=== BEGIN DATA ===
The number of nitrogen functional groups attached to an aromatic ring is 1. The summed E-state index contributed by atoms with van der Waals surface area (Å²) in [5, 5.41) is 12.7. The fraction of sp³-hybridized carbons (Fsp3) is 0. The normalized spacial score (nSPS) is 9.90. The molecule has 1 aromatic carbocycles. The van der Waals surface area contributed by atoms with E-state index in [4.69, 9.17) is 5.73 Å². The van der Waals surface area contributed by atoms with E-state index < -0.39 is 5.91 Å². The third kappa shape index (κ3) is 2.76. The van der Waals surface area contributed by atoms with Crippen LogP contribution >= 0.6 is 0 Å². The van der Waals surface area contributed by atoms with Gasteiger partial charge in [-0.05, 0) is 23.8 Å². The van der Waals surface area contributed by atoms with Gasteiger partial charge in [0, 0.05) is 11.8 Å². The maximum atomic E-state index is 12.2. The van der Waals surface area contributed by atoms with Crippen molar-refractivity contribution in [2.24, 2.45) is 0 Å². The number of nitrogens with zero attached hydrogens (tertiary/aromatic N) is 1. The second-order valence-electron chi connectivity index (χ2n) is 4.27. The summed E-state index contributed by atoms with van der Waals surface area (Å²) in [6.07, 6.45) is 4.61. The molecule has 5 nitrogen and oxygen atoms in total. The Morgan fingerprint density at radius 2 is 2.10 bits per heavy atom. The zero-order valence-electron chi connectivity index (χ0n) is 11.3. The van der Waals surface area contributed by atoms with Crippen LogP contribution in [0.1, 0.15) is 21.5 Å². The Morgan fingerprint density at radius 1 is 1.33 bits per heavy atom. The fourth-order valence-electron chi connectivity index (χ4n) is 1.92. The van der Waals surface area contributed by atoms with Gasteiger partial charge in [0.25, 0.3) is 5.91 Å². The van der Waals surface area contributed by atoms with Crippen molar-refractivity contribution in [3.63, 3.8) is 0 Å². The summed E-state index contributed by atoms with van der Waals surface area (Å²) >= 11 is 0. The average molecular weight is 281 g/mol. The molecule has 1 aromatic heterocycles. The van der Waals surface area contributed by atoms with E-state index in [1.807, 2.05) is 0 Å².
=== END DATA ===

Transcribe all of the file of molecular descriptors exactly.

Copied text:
The number of nitrogen functional groups attached to an aromatic ring is 1. The summed E-state index contributed by atoms with van der Waals surface area (Å²) in [5, 5.41) is 12.7. The fraction of sp³-hybridized carbons (Fsp3) is 0. The normalized spacial score (nSPS) is 9.90. The molecule has 1 aromatic carbocycles. The van der Waals surface area contributed by atoms with E-state index in [4.69, 9.17) is 5.73 Å². The van der Waals surface area contributed by atoms with E-state index < -0.39 is 5.91 Å². The third kappa shape index (κ3) is 2.76. The van der Waals surface area contributed by atoms with Crippen LogP contribution >= 0.6 is 0 Å². The van der Waals surface area contributed by atoms with Gasteiger partial charge in [-0.05, 0) is 23.8 Å². The van der Waals surface area contributed by atoms with Gasteiger partial charge in [0, 0.05) is 11.8 Å². The maximum atomic E-state index is 12.2. The van der Waals surface area contributed by atoms with Crippen molar-refractivity contribution in [2.24, 2.45) is 0 Å². The number of nitrogens with zero attached hydrogens (tertiary/aromatic N) is 1. The second-order valence-electron chi connectivity index (χ2n) is 4.27. The summed E-state index contributed by atoms with van der Waals surface area (Å²) in [6.07, 6.45) is 4.61. The molecule has 5 nitrogen and oxygen atoms in total. The Morgan fingerprint density at radius 2 is 2.10 bits per heavy atom. The zero-order valence-electron chi connectivity index (χ0n) is 11.3. The van der Waals surface area contributed by atoms with Crippen LogP contribution in [0.1, 0.15) is 21.5 Å². The Morgan fingerprint density at radius 1 is 1.33 bits per heavy atom. The fourth-order valence-electron chi connectivity index (χ4n) is 1.92. The van der Waals surface area contributed by atoms with Gasteiger partial charge in [0.25, 0.3) is 5.91 Å². The van der Waals surface area contributed by atoms with Crippen molar-refractivity contribution in [3.63, 3.8) is 0 Å². The summed E-state index contributed by atoms with van der Waals surface area (Å²) >= 11 is 0. The average molecular weight is 281 g/mol. The molecule has 1 aromatic heterocycles. The van der Waals surface area contributed by atoms with E-state index in [1.807, 2.05) is 0 Å².